When you have young children who can't communicate effectively, it might seem impossible to detect early medical problems. Since wobbly tots are prone to injuries and tend to eat whatever they find on the ground, strange issues might seem like just another part of your day—only to disappear by the weekend. Unfortunately, if you miss the symptoms of serious eye disorders, it could affect your child's development, or even put their life at risk. Here are two signs your small child has an undiagnosed eye condition, and what you should do if you spot trouble:
1: Their Eyes Look Funny In Pictures
When it is time to pose for family photos, you might be more concerned about sparking a smile than you are about the composition of your little one's pupils. However, if your child's eyes look a little funny in pictures, they might actually be suffering from one of these serious eye conditions:
- Coats' Disease: Coats' disease is a rare disorder characterized by the abnormal development of blood vessels inside of the retina. If left untreated, this disease could cause permanent blindness or retinal detachment.
- Retinoblastoma: Caused by the improper development of immature retinal cells, retinoblastoma is an eye cancer that tends to strike children under the age of five. Although the illness is curable if it is caught early, the cancer can spread if it isn't diagnosed in time.
If your child has either one of these eye conditions, their eyes might have a strange-looking white glow in pictures. During flash photography, the bright light triggers a quick reduction of pupil size and the flash will reflect against the retina. In a healthy eye, the retina will appear orange or red, but in an unhealthy eye, the retina might look cloudy or bright white.
If you notice that your child's eyes look unusual in family photos, contact an ophthalmologist right away. They can inspect your child's retinas and optic nerves to check for these serious abnormalities. You never know—that photo could save your child's life.
2: Your Child Has "Quirky" Eyes
Every kid is different, which makes it easy to dismiss strange anomalies. After you fall in love with their sweet little face, you might write off that droopy eyelid as a family trait, or a new smiling style. Unfortunately, simple quirks could be the telltale signs of these eye conditions:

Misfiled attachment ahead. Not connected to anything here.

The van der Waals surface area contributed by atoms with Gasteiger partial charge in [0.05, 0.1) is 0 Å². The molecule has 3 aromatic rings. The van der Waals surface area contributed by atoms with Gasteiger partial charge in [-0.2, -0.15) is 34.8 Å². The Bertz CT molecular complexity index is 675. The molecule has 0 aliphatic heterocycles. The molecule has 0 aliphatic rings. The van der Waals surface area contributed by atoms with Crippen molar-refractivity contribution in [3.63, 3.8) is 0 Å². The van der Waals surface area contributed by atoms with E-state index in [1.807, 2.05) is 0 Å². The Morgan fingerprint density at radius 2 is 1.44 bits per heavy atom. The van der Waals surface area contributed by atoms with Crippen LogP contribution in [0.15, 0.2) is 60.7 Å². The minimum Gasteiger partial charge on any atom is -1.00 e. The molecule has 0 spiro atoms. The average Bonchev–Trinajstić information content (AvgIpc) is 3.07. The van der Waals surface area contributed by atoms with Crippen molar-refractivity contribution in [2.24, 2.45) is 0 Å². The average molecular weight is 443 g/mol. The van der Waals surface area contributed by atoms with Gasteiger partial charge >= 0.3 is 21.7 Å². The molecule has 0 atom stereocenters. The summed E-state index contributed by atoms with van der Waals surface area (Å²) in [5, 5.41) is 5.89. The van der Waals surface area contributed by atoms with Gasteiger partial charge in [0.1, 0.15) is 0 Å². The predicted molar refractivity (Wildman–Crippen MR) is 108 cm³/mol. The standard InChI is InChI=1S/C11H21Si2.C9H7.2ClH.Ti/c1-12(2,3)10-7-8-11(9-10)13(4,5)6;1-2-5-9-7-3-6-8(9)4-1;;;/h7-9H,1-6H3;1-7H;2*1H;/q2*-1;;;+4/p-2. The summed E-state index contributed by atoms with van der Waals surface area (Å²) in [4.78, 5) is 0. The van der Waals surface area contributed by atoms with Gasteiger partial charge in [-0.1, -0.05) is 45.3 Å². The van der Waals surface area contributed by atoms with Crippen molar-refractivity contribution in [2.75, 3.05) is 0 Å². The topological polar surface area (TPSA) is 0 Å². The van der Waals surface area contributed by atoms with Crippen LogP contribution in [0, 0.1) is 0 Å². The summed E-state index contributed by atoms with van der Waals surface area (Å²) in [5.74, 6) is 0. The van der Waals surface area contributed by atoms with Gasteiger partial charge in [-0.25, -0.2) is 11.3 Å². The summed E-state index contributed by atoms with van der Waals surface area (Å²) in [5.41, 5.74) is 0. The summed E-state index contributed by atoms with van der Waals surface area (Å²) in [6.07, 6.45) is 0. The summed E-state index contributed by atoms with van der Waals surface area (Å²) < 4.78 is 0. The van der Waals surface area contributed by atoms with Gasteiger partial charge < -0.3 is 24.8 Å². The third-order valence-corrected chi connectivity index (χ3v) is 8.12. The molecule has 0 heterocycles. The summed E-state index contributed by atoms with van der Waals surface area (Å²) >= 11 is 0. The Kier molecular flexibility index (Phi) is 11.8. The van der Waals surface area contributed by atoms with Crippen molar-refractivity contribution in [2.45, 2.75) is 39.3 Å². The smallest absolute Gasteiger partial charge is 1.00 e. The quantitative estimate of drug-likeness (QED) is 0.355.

- Clogged Tear Ducts: Does your child always seem to wake up with crusty eyes or eye boogers? If so, it could be a sign that they suffer from clogged tear ducts. Although not immediately dangerous, clogged tear ducts could put your child at risk for repeated eye infections.
- Ptosis: If one of your child's eyes opens wider than the other, you might assume they just don't have a symmetrical face. Unfortunately, one droopy eyelid could be a sign of Ptosis, an eye muscle condition that can block vision.
- Cataracts: Believe it or not, cataracts aren't just for the elderly. This condition, which is the clouding of the eye's lens, can occur in children. Look for signs of cloudy or discolored pupils, which could mean problems with your child's retinas.
- Lazy Eye: Do you ever see your child close one eye when he or she focuses on a task, or seem to favor one eye over another? Do their eyes move in sync with one another, or does one seem to be doing its own thing? If so, they could have a lazy eye, which can eventually result in a permanent visual defect.
Fortunately, professional ophthalmologists at clinics, such as Advanced Retinal Institute Inc, can offer a litany of treatment options—even for children. Your doctor might be able to unclog that tear duct, remove that cloudy lens, surgically correct that eye muscle, or even send your child through pediatric rehabilitation classes to correct that lazy eye. By recognizing the symptoms of early eye disease, you might be able to get your child the treatment they need before problems get worse.